People have always talked about how the holidays can be the hardest time of year. I understood how that might happen on anintellectual level, but I didn’t have the experience until this season. My father passed away six months ago and this is the first holiday season I am experiencing since he passed away.
The biggest thing I am noticing is that I have a constant desire to always be in motion. It’s almost as though if I slow down I am going to sink or fall into an abyss. At times I don’t even realize I am doing it. I can sense the frustration and I keep moving around, or doing other evasive things like eating, to prevent from dealing with the mourning. The week of Thanksgiving was hard. On an intellectual/logical level everything seemed fine. I slowed down and asked myself, “What is going on?” The answer then became clear. When I realized I was tense because mourning my dad, the next thought was, “How can I fix it?” It was as though I was on the eightieth floor of a skyscraper and there was a fire on the third floor – and there was no way to get to the third floor to put out the fire. I just couldn’t seem to do anything about it.
Fortunately, I have easy access to floating, and I knew a way into the fire of my mourning was to go float. I will add that I float frequently (once a week, but usually several times a week). On the Tuesday before Thanksgiving it had been several days since my last float. My mind was tense. When I went in to float I immediately began to sense a relief upon turning off the light. Slowly my mind slowed down. The tightness abated and things began to flow. I don’t remember much of what happened during the float. I did not cry. The best way I can explain it is I “loosened the screws” and the pressure lifted. It was as though I was able to transport myself down to that third floor with the fire, and walk into the fire, and realize it was not going to hurt me. In fact, there was comfort in the warmth. At one point, I sensed the presence of my father – whether he was actually there or not does not matter to me. There was something comforting about that sense of real presence and connection between me and him, and that sense of connection is not something I could have achieved outside the float tank. When I finished my float, I was at peace. The tension was no longer there. I have continued to do a lot of floating this month. It has been helping me a lot.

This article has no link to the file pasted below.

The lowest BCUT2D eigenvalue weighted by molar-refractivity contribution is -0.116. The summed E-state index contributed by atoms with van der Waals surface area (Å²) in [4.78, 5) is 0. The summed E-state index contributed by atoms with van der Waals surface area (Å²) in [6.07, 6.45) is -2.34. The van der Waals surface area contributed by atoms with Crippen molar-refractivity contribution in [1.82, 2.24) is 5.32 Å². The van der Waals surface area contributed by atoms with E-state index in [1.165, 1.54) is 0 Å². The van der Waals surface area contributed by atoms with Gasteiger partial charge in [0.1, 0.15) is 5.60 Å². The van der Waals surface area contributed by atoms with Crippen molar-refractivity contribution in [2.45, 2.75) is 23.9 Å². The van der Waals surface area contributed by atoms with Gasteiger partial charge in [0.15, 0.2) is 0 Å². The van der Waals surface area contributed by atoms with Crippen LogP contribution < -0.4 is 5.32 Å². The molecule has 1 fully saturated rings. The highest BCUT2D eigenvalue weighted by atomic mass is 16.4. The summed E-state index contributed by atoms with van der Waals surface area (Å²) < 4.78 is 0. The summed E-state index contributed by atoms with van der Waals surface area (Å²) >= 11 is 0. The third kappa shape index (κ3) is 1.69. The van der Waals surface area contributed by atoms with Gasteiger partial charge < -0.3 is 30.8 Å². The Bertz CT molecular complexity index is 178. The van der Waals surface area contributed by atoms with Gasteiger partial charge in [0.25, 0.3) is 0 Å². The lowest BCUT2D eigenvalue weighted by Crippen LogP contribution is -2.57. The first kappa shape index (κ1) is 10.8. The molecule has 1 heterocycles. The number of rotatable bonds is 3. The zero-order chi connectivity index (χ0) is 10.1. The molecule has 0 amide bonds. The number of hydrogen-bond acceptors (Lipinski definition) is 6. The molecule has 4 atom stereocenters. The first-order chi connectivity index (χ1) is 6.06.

Go into the darkness, dear son
For there you will find me
Not out in the world
But in your heart
Only in the quiet, in the dark
Will I meet you there
And shake your hand
Touch your heart
Meet me there
I’m a big fan of floating – not because it is my business, but because it works. If you are anything like me, you often evade the things you must deal with. Interestingly, the things we must deal with are not the “to do list” items. Those are easy. The things we must deal with are the loss of those we love, or the discomfort of telling someone something difficult, such as, “I love you / I miss you / I need to talk about what happened the other night…” The things we tend to push aside are deeper topics, such as, “Am I where I am supposed to be in my life (e.g., as a father, a husband, or a professional)?” When we slow down and face ourselves, we recognize the thing we were resisting dealing with (the fire) is actually the source of strength and comfort. For example, my dad’s passing has been painful but it has also been a gift as it has taught me the preciousness of life, and the beauty of having people who love me (and who I love) in my life.
The holidays often amplify deeper tensions. That’s a good thing. In fact, it is something to embrace. At the same time, to think youcan handle it without tools, such as floating, might not get you the results you desire. Use floating as a tool to slow down and go to the “lower floors” of your mind. Doing so will reduce tension and bring you closer to the people in your life – and THAT is something to celebrate.
Happy Holidays to you and your family!